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3

For a printed book, consider a fixed-width font like Courier. Or you can get fancier and use a font designed to look like 1990s computer text. I know that computer text doesn't look like that any more, but readers will make allowances. For e-books, you may not have any control over the font that the reader sees. But you can try all caps, adding left and ...


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Are you asking if you can do it (from a publishing standpoint), or if you should do it (from a stylistic standpoint)? If the former, sure, there's all sorts of books published with atypical formatting in whole or in parts. House of Leaves would be the obvious example of doing that extensively; then there's also something like The Neverending Story which ...


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I know of two widely cited descriptions of standard manuscript format, one from William Shunn and the other from Vonda M. McIntyre. Neither description explicitly mentions the style of quotation marks. But each description is itself an example of the manuscript format it describes. Shunn's uses straight quotes. I think McIntyre's uses curly quotes (the ...


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Check the manuscript guidelines of where you're submitting. Anything else is a personal style preference. Some manuscript guidelines require straight quotes, some ask for curly quotes throughout. In general, short fiction tends to require straight quotes (particularly when submitted in the body of an email, or pasted into a web form) and novels tend to ...


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I just finished the design handbook Thinking With Type by Ellen Lupton. In it she says that prime or hatch marks (straight quotes) should only be used to indicate inches and feet (e.g., 5'7"). Always use curly quotes (aka typographer's quotes, or smart quotes) for quotation marks and apostrophes. In fact, she says the use of straight quotes, for anything ...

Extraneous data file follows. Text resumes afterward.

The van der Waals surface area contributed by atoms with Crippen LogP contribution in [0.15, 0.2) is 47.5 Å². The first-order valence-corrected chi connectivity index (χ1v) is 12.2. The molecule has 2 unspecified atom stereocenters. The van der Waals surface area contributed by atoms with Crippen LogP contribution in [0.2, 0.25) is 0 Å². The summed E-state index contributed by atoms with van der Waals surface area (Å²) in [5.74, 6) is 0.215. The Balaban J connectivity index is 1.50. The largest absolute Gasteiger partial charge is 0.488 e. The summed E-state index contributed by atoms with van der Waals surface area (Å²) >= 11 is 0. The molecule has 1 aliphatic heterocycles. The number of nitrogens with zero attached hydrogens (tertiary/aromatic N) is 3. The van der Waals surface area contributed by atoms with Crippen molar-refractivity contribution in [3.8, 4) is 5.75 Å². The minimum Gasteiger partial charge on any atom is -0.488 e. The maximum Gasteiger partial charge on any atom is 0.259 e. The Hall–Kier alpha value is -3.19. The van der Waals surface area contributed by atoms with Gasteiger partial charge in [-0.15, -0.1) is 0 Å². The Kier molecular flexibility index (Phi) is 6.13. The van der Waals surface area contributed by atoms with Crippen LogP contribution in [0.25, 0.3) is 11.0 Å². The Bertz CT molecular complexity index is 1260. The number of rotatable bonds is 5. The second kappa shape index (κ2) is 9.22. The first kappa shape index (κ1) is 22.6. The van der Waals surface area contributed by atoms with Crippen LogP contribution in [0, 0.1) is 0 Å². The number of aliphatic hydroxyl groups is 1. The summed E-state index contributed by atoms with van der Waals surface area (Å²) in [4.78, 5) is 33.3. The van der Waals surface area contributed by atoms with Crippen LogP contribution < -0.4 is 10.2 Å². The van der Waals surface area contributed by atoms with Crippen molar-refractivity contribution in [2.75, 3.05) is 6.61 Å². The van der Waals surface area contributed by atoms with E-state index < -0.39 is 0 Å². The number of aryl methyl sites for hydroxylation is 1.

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The most important thing you need to establish is a consistency of approach. Decide on a way to introduce a voice, reinforce it a couple of times and then get on with writing. The important part here is showing the reader what you're conveying, rather than blindly sticking to prescribed style. (if every writer always stuck to the prescribed style, there ...


0

This is an excerpt from my answer at Direct thoughts I have gone through the contemporary English language fiction I own and have found that in the vast majority of novels the thoughts of the protagonist are printed in roman type (not italicized), while outside voices the protagonist hears in his head are printed in italics. Examples: Use italics for: ...


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Using first person might work best for a situation like this. You'd be able to easily convey inner thoughts, use quotation marks for strictly dialog, and have the option to format intruding other "inner" voices differently... As I approached the burnt-out shell of the stone building, I thought it looked like the fires of hell had consumed it. You don't ...


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It's not always so different. There are just a set of rules in hollywood, there isn't really in bollywood. So in bollywood you write as you please and so sometimes it looks more like the hollywood-style, one minute per page format, and other times like a stage-play-script. Sometimes in bollywood there is no dialogue but just a treatment and then someone else ...



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